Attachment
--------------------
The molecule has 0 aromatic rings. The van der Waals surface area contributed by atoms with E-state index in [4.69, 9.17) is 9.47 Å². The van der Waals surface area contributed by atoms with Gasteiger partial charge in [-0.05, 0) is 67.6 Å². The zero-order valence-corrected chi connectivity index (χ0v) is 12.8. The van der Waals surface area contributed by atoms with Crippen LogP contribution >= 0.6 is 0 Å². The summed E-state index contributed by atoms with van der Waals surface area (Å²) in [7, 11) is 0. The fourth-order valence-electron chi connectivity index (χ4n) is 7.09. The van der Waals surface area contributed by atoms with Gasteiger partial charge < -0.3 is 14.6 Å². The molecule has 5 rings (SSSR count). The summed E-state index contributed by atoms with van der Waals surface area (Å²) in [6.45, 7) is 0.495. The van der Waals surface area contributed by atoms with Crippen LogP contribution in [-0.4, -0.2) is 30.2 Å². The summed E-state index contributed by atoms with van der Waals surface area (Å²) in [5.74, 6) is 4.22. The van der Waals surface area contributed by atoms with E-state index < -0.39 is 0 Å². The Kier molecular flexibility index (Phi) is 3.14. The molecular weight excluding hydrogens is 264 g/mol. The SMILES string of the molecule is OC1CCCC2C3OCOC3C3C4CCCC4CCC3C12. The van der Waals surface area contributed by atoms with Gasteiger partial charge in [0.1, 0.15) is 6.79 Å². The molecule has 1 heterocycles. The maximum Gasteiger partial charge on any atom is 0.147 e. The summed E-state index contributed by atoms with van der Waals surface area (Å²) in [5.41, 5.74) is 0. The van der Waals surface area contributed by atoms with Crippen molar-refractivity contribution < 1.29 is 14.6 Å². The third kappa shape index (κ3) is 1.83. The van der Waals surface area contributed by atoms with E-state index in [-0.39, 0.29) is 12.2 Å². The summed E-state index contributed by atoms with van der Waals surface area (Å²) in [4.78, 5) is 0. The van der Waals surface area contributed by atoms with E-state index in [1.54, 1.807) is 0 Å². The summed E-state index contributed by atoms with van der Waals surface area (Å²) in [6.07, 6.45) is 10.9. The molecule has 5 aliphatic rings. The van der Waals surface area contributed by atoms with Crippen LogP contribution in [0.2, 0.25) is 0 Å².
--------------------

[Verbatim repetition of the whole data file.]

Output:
The molecule has 0 aromatic rings. The van der Waals surface area contributed by atoms with E-state index in [4.69, 9.17) is 9.47 Å². The van der Waals surface area contributed by atoms with Gasteiger partial charge in [-0.05, 0) is 67.6 Å². The zero-order valence-corrected chi connectivity index (χ0v) is 12.8. The van der Waals surface area contributed by atoms with Crippen LogP contribution >= 0.6 is 0 Å². The summed E-state index contributed by atoms with van der Waals surface area (Å²) in [7, 11) is 0. The fourth-order valence-electron chi connectivity index (χ4n) is 7.09. The van der Waals surface area contributed by atoms with Gasteiger partial charge < -0.3 is 14.6 Å². The molecule has 5 rings (SSSR count). The summed E-state index contributed by atoms with van der Waals surface area (Å²) in [6.45, 7) is 0.495. The van der Waals surface area contributed by atoms with Crippen LogP contribution in [-0.4, -0.2) is 30.2 Å². The summed E-state index contributed by atoms with van der Waals surface area (Å²) in [5.74, 6) is 4.22. The van der Waals surface area contributed by atoms with E-state index < -0.39 is 0 Å². The Kier molecular flexibility index (Phi) is 3.14. The molecular weight excluding hydrogens is 264 g/mol. The SMILES string of the molecule is OC1CCCC2C3OCOC3C3C4CCCC4CCC3C12. The van der Waals surface area contributed by atoms with Gasteiger partial charge in [0.1, 0.15) is 6.79 Å². The molecule has 1 heterocycles. The maximum Gasteiger partial charge on any atom is 0.147 e. The summed E-state index contributed by atoms with van der Waals surface area (Å²) in [5.41, 5.74) is 0. The van der Waals surface area contributed by atoms with Crippen molar-refractivity contribution < 1.29 is 14.6 Å². The third kappa shape index (κ3) is 1.83. The van der Waals surface area contributed by atoms with E-state index in [-0.39, 0.29) is 12.2 Å². The summed E-state index contributed by atoms with van der Waals surface area (Å²) in [4.78, 5) is 0. The van der Waals surface area contributed by atoms with E-state index in [1.54, 1.807) is 0 Å². The summed E-state index contributed by atoms with van der Waals surface area (Å²) in [6.07, 6.45) is 10.9. The molecule has 5 aliphatic rings. The van der Waals surface area contributed by atoms with Crippen LogP contribution in [0.2, 0.25) is 0 Å².